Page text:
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Summary: A good seasonal spiritual wish-list should include a desire for a joyful and grateful spirit.

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Title: Christmas Is Coming but First: Thanksgiving

Text: Colossians 1:10-14

Thesis: A good seasonal wish-list should include a desire for a joyful and grateful spirit..

Introduction

This morning you may be expecting that my thoughts are going to reflect a concern that retailers are so bent on getting a head start on the Christmas season that they are usurping the season of Thanksgiving. Not only is the focus of Christmas shifted from the Christ in the manger to the merchandise in the market… we haven’t time to pause for a season of Thanksgiving because we are in a rush to get to Christmas.

But I am not going to do anything more that allude to those things and am rather going to hitchhike off of the idea of wishing for materials gifts to wishing for spiritual gifts which lead us to have joyful and grateful hearts for the season of Thanksgiving and beyond.

Colossians is a letter sent by the Apostle Paul to the Christians who lived in the city of Colossae. He describes them in verse one as holy and faithful people and in verse 3 tells them how much he appreciates them for the way they live out their faith. He specifically speaks of their devotion to Christ and their love for others. In verse 9 he tells them that from the day he first heard about them he has not stopped praying for them. So this morning I want to unpack the things Paul wished for them.

In that we believe “All scripture is inspired by God and is useful to teach us what is true and to make us realize what is wrong in our lives and straightens us out and instructs us in doing what is right,” we assume the things God’s Word wishes for the Christians at Colossae are things God wishes to be true for us as well.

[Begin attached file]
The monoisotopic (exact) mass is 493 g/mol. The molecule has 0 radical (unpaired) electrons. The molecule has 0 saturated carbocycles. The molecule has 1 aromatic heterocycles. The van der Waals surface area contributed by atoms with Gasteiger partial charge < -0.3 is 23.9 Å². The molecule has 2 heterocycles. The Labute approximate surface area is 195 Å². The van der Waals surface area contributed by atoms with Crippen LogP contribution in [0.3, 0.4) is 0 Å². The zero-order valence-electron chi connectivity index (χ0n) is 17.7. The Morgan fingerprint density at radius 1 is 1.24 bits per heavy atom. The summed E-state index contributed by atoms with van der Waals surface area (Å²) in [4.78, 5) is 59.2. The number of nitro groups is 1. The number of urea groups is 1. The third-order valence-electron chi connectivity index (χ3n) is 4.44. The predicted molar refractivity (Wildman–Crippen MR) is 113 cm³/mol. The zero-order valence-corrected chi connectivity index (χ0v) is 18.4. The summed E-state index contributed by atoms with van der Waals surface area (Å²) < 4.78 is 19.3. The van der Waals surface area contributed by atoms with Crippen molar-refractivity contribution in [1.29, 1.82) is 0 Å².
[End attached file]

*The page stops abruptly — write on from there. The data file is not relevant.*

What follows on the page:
The first thing God wishes for us is the knowledge of His will.

I. The Gift of Knowledge

We pray that God will fill you with the knowledge of his will… Colossians 1:9

Knowledge, as it is used in this context, is not a knowledge of all things but rather knowledge of a particular object or subject.

Paul is not wishing that the Christians at Colossae be granted knowledge of aerospace engineering, applied economics and management, physics, philosophy, animal science, comparative religions, history, mathematics, English literature, medical science or chemical engineering. Paul was wishing that they would have “full” knowledge of the will of God through all spiritual wisdom and understanding.

The prayer is that we fully grasp and understand the ways and will of God. The prayer is that we learn to allow the will of God to pervade every nook and cranny of our lives… our thoughts, our desires of affections, our attitudes, our aims, goals and purposes and plans.

What Paul wishes for us is woven into the text of Romans 12:1-2 where he wrote, “I urge you in view of God’s mercy, to offer your bodies as living sacrifices, holy and pleasing to God - this is your spiritual act of worship. Do not be conformed to this world but be transformed by the renewing of your mind. Then you will be able to test and approve what God’s will is… his good, pleasing and perfect will.” Romans 12:1-2

The second thing God wishes for us is that we live our lives in a worthy way.

II. The Gift of a Worthy Life

We pray that you may live a life worthy of the Lord and may please him in every way. Colossians 1:10

The text says we pray this, i.e., we pray that you will be filled with all knowledge of God’s will, in order that you may live a life worthy of the Lord. In other words, being able to live a life worthy of the Lord is contingent upon discerning and doing the will of God. One thing builds on another… first you learn to discern God’s will and then you do it which results in living a life worthy of the Lord.

Knowledge is not just for the sake of knowing. Knowledge is for then doing. It is in knowing what God wishes that we can then anticipate and do what pleases God.

This is not a perfect analogy but to illustrate the idea, the servers at George’s CafĂ© know me and they know what I like. They know where I like to sit. They know I want coffee and a glass of water. And they also know what I am likely to order. So if they see me coming they put a cup of coffee and a glass of water on my table. Then they ask, “The usual?” And I say, “The usual.” And when they bring “the usual” they also bring an extra napkin. They know me and anticipate that I will want another napkin, so they bring an extra napkin or two. In getting to know me and my quirks they almost instinctively anticipate my will and do it.

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